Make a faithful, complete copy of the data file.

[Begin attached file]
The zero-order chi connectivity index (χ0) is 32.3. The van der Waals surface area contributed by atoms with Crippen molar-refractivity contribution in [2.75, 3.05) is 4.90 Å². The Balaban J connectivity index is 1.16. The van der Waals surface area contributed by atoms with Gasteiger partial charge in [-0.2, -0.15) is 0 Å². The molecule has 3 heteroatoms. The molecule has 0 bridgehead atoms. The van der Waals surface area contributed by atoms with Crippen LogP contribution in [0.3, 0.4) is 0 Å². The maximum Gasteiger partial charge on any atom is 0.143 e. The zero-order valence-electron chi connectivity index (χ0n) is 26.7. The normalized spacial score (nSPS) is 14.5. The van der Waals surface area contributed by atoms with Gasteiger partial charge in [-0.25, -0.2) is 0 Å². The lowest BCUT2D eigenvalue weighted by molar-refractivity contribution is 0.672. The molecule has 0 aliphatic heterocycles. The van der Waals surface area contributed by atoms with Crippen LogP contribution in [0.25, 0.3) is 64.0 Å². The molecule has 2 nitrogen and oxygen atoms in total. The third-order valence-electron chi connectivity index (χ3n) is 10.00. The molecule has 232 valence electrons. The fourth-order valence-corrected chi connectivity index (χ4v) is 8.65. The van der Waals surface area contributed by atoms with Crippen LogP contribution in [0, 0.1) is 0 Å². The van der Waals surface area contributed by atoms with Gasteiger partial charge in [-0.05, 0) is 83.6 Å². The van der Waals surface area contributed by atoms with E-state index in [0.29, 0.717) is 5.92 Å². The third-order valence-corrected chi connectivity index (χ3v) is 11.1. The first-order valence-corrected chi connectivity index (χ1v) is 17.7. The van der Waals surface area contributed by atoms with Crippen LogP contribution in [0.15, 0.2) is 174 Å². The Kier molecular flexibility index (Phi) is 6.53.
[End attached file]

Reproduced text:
The zero-order chi connectivity index (χ0) is 32.3. The van der Waals surface area contributed by atoms with Crippen molar-refractivity contribution in [2.75, 3.05) is 4.90 Å². The Balaban J connectivity index is 1.16. The van der Waals surface area contributed by atoms with Gasteiger partial charge in [-0.2, -0.15) is 0 Å². The molecule has 3 heteroatoms. The molecule has 0 bridgehead atoms. The van der Waals surface area contributed by atoms with Crippen LogP contribution in [0.3, 0.4) is 0 Å². The maximum Gasteiger partial charge on any atom is 0.143 e. The zero-order valence-electron chi connectivity index (χ0n) is 26.7. The normalized spacial score (nSPS) is 14.5. The van der Waals surface area contributed by atoms with Gasteiger partial charge in [-0.25, -0.2) is 0 Å². The lowest BCUT2D eigenvalue weighted by molar-refractivity contribution is 0.672. The molecule has 0 aliphatic heterocycles. The van der Waals surface area contributed by atoms with Crippen LogP contribution in [0.25, 0.3) is 64.0 Å². The molecule has 2 nitrogen and oxygen atoms in total. The third-order valence-electron chi connectivity index (χ3n) is 10.00. The molecule has 232 valence electrons. The fourth-order valence-corrected chi connectivity index (χ4v) is 8.65. The van der Waals surface area contributed by atoms with Crippen LogP contribution in [0, 0.1) is 0 Å². The van der Waals surface area contributed by atoms with Gasteiger partial charge in [-0.05, 0) is 83.6 Å². The van der Waals surface area contributed by atoms with E-state index in [0.29, 0.717) is 5.92 Å². The third-order valence-corrected chi connectivity index (χ3v) is 11.1. The first-order valence-corrected chi connectivity index (χ1v) is 17.7. The van der Waals surface area contributed by atoms with Crippen LogP contribution in [0.15, 0.2) is 174 Å². The Kier molecular flexibility index (Phi) is 6.53.